Senin, 26 April 2021

‘Gasping for oxygen’: Australia considers banning all flights from India and will send emergency supplies - Sydney Morning Herald

A ban on all flights from India could be put in place within days under a suite of options the Australian government is considering in response to the country’s worsening COVID-19 outbreak.

The national security committee of cabinet will on Tuesday discuss temporarily halting all repatriation flights out of India, which would prevent thousands of Australians – including cricketers in the Indian Premier League – from getting home.

Health workers and relatives carry the body of a COVID-19 victim for cremation in Jammu, India.

Health workers and relatives carry the body of a COVID-19 victim for cremation in Jammu, India. Credit:AP

Australia will also most likely send oxygen, ventilators and personal protective equipment to India as part of an immediate support package to be announced on Tuesday. It will not send vaccines because of its own supply issues and the fact that India has ramped up domestic manufacturing of vaccines.

Infections in India over the past week have surged to the highest level of any country in a seven-day period, adding 2.2 million cases, double the number of cases in the United States during its January peak.

The country added 352,991 cases alone in the past 24 hours, with 2812 deaths, but there are fears the death toll could be much higher with limited data being kept at mass outdoor crematoriums.

Priyanka Kishore, an India analyst at Oxford Economics said “deaths are now doubling every ten days”, as opposed to an average of 29 days in the first wave, and this figure was still likely to be buttressed by delayed or under-reporting of deaths.

Foreign Minister Marise Payne, Australia’s ambassador to India, Barry O’Farrell, and officials from the Health Department, the Department of Foreign Affairs and Trade and the Department of Home Affairs have been locked in discussions over recent days on how to deal with the crisis.

The Indian government has named medical oxygen as a priority with COVID-19 patients in the country suffocating amid low supplies.


Prime Minister Scott Morrison last week announced a 30 per cent reduction in flights from India, but Australian authorities are now considering whether a total ban is needed for a period.

The government has been running repatriation flights through Qantas and Air India, but these would come to a halt under the proposal to be considered by cabinet’s national security committee. Some Australians stuck overseas due to the caps on arrivals into state hotel quarantine have argued the border restrictions violate their human rights, with the UN Human Rights Committee recently urging the federal government to allow two Australians to return home while it determines their case.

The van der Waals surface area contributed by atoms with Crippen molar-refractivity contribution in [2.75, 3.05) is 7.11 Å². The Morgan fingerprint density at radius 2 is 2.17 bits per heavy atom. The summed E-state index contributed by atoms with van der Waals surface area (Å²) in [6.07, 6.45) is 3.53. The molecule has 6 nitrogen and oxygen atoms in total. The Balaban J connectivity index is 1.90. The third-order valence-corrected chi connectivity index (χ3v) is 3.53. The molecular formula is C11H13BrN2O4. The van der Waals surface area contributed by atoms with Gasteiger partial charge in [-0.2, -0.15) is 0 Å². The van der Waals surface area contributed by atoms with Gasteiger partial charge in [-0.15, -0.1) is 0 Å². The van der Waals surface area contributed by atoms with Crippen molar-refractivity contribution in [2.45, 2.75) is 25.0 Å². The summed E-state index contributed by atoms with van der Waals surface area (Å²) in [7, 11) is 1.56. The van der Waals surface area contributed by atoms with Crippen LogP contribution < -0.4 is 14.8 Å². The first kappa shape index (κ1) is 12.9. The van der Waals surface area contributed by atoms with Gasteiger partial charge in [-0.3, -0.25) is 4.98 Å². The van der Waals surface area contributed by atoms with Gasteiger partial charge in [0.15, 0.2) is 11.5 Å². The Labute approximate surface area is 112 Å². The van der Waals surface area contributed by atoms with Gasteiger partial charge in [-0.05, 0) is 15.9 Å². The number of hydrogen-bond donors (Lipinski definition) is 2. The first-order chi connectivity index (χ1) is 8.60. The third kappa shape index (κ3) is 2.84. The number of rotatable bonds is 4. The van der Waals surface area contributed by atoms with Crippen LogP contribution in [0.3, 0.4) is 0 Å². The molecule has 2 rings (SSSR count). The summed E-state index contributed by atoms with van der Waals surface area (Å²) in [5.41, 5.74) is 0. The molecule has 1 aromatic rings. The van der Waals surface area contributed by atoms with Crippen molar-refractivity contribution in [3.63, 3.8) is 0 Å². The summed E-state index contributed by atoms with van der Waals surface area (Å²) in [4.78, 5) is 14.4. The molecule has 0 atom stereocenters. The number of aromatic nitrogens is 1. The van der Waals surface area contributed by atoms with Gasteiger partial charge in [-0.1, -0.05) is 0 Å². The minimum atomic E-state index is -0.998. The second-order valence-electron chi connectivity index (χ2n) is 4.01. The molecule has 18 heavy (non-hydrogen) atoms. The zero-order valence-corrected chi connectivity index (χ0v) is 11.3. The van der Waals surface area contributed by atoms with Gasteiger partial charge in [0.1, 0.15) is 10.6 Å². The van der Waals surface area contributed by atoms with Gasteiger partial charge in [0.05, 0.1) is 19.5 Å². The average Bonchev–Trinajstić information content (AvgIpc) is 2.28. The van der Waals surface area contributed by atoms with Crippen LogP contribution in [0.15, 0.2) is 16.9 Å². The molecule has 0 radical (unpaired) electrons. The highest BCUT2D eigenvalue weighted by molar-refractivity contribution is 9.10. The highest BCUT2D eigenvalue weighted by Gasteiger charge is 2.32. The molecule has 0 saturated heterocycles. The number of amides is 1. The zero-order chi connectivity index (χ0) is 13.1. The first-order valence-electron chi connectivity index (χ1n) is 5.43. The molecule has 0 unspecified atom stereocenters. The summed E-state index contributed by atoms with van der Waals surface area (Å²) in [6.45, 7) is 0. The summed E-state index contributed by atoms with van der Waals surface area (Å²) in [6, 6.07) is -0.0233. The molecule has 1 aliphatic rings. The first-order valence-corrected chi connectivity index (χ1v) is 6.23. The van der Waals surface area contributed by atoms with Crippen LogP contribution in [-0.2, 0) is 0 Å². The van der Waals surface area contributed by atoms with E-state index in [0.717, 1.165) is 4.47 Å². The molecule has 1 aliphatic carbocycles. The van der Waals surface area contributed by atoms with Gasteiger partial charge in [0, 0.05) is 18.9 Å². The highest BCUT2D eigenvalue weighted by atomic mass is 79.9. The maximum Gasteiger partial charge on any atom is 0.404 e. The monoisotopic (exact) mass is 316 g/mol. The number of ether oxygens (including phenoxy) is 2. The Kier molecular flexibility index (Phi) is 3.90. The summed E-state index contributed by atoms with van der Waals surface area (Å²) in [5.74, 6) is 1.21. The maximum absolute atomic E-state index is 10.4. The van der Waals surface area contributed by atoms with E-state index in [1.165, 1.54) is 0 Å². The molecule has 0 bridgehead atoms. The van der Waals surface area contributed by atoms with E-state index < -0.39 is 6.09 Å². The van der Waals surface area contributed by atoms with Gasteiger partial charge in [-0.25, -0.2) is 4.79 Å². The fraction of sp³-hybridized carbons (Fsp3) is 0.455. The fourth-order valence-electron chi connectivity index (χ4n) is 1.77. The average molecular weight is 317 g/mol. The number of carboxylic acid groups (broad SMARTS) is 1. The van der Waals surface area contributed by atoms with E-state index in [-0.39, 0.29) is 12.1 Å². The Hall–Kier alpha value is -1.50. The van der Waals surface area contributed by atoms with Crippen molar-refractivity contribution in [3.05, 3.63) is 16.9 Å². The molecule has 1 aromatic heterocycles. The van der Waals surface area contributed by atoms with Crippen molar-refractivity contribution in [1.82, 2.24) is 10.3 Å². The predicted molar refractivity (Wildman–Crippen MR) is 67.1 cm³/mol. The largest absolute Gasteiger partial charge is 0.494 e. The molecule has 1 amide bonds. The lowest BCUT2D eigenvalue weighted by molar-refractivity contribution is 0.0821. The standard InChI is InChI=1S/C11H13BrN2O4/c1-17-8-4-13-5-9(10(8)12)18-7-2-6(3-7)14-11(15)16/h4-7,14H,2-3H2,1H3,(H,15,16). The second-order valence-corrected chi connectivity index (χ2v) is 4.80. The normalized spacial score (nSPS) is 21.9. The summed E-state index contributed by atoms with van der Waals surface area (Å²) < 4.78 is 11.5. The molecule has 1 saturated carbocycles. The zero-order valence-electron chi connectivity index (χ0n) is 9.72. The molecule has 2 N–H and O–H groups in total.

A COVID-19 patient receives oxygen inside a car provided by a Gurdwara, a Sikh house of worship, in New Delhi.

A COVID-19 patient receives oxygen inside a car provided by a Gurdwara, a Sikh house of worship, in New Delhi.Credit:AP Photo/Altaf Qadri

Health Minister Greg Hunt confirmed on Monday that Australia would likely provide ventilators and did not rule out instituting a flight ban.

“India is literally gasping for oxygen,” Mr Hunt said. “And while we can assist with the national medical stockpile, their particular request is for assistance with regards to the physical supply of oxygen.

“We are in a position to be able to supply non-invasive ventilators. We are in a strong position on that front because we won’t need them at this point in time.”

The United States, Europe and Britain will also send emergency supplies to India over the coming days.

Dr Pradeep Taneja, a fellow of the Australia India Institute at the University of Melbourne, said members of the Quad alliance, which includes Australia, the US and Japan, needed to step up to provide urgent medical help to India, the group’s fourth member.

The Quad was formed after the Boxing Day tsunami in 2004 as a vehicle to mobilise resources between the four countries and co-ordinate their delivery.

“I think it would be seen as very surprising if Australia tomorrow did not clearly make some quick decisions on this,” he said.

Dr Taneja said members of his family in Delhi had contracted the disease but were so far only exhibiting mild symptoms, while former university colleagues of his had died from COVID-19.

“Almost daily, I’m hearing about one or two people who have died as a result of the coronavirus,” he said. “It’s a terrible, terrible situation.”

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2021-04-26 05:45:00Z

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